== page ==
Pine grosbeaks in the garden

Great excitement this morning! I noticed a flock of birds from my desk that landed in a rowan tree. My first impression was fieldfares (gråtrost) and waxwings (sidensvans) but neither seemed quite right! Through binoculars I saw immediately they were pine grosbeaks (konglebiter) which are large finches! Rowan berries are their preferred winter food A new species for my garden, adding weight to my theory that if you wait long enough they will come to you! This was the species I had most wanted to see and had been looking out for them as there is a big invasion on in my area! I managed to get a very short video from which the two still pictures are taken before the whole flock (27) flew off westwards, the biggest number ever recorded in Malvik Kommune :)

A “slightly” better picture of these beauties from Wikicommons (Ron Knight from Seaford, East Sussex, United Kingdom):

Seminar on Community Seed Banks in Oslo

On 31st October, I took part in a seminar at the Fridtjof Nansen Institute in Oslo on Community Seed Banks with interesting talks and discussions with pioneers of the seed saver movement in Europe from Pro Specie Rara (Switzerland), Heritage Seed Library (UK) and Aegilops (Greece). Videos of all the talks can be seen by following the link: https://www.fni.no/news/community-seed-banks-as-springboards-for-enhancing-food-and-crop-diversity-article2178-330.html
In my short 10 minute introduction to Norwegian Seed Savers, I talk about one of the pioneers and the person that inspired me into seed saving, Lawrence Hills of the Henry Doubleday Research Association. The first newsletter I received from HDRA in 1980 was about the World’s Vanishing Vegetables…almost exactly 40 years on it’s a very interesting read:  https://www.fni.no/getfile.php/1311057-1573120703/Dokumenter/Kvann%20-%20powerpoint%20presentation.pdf
Thanks to Regine Anderson of FNI for arranging this event!

Grated Turkish Rocket

Turkish rocket (Bunias orientalis) is a major invasive in Southern Norway. It is believed that it was spread to Europe in a big way in horse forage that followed the Russian army that was victorious over Napoleon in 1814, reaching France. However, this species was being grown in the Chelsea Physic Garden in London as early as the 1730s.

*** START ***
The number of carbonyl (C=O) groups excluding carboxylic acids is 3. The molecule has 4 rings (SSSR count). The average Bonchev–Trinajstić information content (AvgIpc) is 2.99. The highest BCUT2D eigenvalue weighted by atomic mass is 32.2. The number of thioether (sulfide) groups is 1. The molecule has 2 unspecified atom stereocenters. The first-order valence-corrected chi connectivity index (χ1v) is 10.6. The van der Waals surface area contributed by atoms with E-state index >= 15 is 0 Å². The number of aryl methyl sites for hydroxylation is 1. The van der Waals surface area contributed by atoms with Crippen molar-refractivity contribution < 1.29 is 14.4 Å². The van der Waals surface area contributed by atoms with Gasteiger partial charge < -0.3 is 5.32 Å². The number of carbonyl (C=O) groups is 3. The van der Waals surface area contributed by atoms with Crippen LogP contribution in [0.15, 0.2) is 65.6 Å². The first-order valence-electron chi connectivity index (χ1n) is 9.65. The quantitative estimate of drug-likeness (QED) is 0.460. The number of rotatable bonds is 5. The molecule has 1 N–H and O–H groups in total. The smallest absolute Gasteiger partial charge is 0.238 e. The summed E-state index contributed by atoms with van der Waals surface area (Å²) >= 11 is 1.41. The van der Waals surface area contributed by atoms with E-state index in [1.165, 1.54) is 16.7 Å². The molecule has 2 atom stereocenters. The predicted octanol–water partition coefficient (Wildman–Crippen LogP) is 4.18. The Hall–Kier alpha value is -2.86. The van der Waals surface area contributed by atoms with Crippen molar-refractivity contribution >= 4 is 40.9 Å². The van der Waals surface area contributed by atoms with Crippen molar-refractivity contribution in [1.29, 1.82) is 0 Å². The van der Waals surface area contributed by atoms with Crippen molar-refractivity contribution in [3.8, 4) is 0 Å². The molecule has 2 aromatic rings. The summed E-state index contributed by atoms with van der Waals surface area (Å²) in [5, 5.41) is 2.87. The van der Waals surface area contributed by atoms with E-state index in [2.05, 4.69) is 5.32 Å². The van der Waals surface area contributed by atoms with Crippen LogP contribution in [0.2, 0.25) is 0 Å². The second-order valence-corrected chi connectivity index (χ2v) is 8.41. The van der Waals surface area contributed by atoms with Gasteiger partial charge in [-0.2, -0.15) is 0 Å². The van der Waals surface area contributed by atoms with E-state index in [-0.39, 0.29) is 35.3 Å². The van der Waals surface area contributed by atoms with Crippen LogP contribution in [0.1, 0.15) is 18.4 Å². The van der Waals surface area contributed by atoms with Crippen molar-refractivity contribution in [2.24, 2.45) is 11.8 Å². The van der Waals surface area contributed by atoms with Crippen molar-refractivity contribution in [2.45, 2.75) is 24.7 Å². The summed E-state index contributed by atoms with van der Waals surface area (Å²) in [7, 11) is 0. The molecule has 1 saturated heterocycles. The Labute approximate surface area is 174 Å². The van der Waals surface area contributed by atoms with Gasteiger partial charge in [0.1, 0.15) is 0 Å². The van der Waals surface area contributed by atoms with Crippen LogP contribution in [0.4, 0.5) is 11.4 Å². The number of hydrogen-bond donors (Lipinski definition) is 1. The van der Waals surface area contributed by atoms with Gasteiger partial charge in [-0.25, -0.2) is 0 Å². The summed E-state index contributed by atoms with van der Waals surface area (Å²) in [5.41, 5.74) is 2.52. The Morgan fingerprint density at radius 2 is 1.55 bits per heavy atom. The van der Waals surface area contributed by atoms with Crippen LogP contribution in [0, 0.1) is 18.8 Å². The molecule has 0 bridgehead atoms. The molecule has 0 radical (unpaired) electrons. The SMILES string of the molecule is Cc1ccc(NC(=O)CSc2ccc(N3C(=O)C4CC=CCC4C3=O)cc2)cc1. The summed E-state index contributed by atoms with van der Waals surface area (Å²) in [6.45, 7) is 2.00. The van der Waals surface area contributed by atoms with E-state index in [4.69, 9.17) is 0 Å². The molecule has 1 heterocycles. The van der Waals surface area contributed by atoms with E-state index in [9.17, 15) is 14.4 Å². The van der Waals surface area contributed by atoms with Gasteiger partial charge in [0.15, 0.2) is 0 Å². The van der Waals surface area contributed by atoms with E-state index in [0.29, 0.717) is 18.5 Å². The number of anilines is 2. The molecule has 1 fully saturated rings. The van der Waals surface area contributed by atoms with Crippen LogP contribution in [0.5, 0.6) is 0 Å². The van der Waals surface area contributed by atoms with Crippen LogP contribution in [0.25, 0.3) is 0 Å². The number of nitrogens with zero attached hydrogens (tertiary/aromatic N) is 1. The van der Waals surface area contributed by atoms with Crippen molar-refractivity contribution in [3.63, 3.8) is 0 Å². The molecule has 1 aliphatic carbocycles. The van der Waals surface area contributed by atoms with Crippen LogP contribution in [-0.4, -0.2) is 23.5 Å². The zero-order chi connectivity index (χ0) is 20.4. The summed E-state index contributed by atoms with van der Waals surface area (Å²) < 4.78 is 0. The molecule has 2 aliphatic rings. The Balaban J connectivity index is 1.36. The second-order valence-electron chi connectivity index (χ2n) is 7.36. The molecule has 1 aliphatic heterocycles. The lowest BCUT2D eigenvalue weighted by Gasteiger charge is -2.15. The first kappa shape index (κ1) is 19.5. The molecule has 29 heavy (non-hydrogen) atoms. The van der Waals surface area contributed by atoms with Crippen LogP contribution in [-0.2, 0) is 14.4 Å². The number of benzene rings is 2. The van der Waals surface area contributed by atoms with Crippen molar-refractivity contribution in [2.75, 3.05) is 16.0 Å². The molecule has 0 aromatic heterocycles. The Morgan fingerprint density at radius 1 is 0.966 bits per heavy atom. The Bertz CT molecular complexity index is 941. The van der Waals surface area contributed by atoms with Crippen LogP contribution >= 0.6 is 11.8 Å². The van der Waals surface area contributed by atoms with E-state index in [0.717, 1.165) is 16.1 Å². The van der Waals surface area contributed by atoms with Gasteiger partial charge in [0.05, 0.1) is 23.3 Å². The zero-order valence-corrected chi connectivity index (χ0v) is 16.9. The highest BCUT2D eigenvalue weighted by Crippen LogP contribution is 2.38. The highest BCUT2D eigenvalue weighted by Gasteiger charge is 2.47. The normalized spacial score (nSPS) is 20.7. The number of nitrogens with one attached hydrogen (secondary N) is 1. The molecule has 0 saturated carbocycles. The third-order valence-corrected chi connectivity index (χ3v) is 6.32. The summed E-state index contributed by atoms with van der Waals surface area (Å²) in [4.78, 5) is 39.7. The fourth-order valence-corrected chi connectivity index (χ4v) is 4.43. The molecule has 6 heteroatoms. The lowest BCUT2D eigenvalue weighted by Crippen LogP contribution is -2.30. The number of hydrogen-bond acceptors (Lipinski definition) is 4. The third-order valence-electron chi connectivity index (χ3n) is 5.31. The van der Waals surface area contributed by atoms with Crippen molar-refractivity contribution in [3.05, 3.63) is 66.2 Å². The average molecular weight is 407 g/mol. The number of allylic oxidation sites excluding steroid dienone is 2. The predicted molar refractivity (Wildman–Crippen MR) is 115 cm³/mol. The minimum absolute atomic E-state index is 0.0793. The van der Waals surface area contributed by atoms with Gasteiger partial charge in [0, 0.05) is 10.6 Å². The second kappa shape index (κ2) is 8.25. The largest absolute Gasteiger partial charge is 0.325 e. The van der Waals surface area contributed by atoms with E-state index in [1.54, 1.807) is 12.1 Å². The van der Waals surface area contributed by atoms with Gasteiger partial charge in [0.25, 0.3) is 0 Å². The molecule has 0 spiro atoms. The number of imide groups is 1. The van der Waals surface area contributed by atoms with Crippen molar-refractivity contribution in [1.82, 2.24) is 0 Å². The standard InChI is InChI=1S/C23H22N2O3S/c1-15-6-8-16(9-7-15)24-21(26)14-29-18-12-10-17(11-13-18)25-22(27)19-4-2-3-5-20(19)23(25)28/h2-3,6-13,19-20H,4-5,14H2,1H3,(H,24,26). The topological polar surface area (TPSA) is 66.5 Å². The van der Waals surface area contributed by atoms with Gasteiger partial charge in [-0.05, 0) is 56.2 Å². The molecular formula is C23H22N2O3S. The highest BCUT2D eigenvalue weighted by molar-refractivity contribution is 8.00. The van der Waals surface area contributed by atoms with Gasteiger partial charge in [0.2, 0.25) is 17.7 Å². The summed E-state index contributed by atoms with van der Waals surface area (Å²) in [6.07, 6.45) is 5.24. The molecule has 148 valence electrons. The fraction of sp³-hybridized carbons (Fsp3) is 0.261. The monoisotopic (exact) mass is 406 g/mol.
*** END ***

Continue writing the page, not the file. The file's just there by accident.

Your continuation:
Thanks to the Thai community in Oslo who discovered this great free to forage edible in Oslo, it has become better known as a summer vegetable in Norway – the best part is the flowering stems and “broccolis” which are milder than the rather strong tasting spring leaves.
However, the roots can be dug this time of year to make grated rocket using a similar method to that used for horseradish! Why not give it a go and help control the plant!
The ones I used were a bit fibrous, but the taste was excellent!

OLYMPUS DIGITAL CAMERA
OLYMPUS DIGITAL CAMERA
OLYMPUS DIGITAL CAMERA

My biggest parsnip?

Nothing compared to the monsters that can be grown in the UK, but this is just about the largest parsnip (pastinakk) I’ve harvested here.  This is both due to our short, cool summers, but also my shady garden contributes to lower yields. Yesterday, I hacked my way through the frozen soil with an iron bar to harvest my parsnips and despite the cold autumn the yield was surprisingly good, very satisfying work!! Back in the 80s and 90s, the only people I knew growing this here were ex-pat Brits. For us, christmas wouldn’t be christmas without roasted parsnip! Despite lower yields, it is still definitely worth growing parsnips here, just grow them more densely to increase the yield (similarly, I always grow leeks 3 together as the cool short season limits the size of them). Only two years ago, the national gardening club wrote: “Parsnip is a root vegetable that is not well known, but it has many common features with hamburg parsley. The yellow-white root is both strong and sweet in taste and can be used in several different dishes, especially in ratatouille it does well!”
Another vegetable that there isn’t any tradition of growing here, despite the ease of growing it is broad bean (bondebønne), traditionally animal feed.

Winter chantarelles / Traktkantareller

Earlier in October, we found a place with a large amount of chantarelles (kantarell); see http://www.edimentals.com/blog/?p=23655). We noticed that there were also a lot of winter chantarelles (traktkantarell; Cantherellus tubaeformis) growing in the same place, but we decided to wait a couple of weeks as many were still small and return before the first hard frosts (forecasted in the next few days).  Here is the haul:

The last blackberries

It’s been a good year for blackberries. I picked the last ones on Saturday. There are many unripe as usual, but it’s too late now for them to ripen. This is from a bush we were given by Scottish friends who lived in Trondheim in the 80s. They had brought the plant with them from Scotland. It grows on the south facing wall of my house. It isn’t hardy and has to be layed on the ground and covered with leaves / spruce branches….not a pleasant job as it’s a thorny variety!

Edibles & ornamental plants

Bulk Email Sender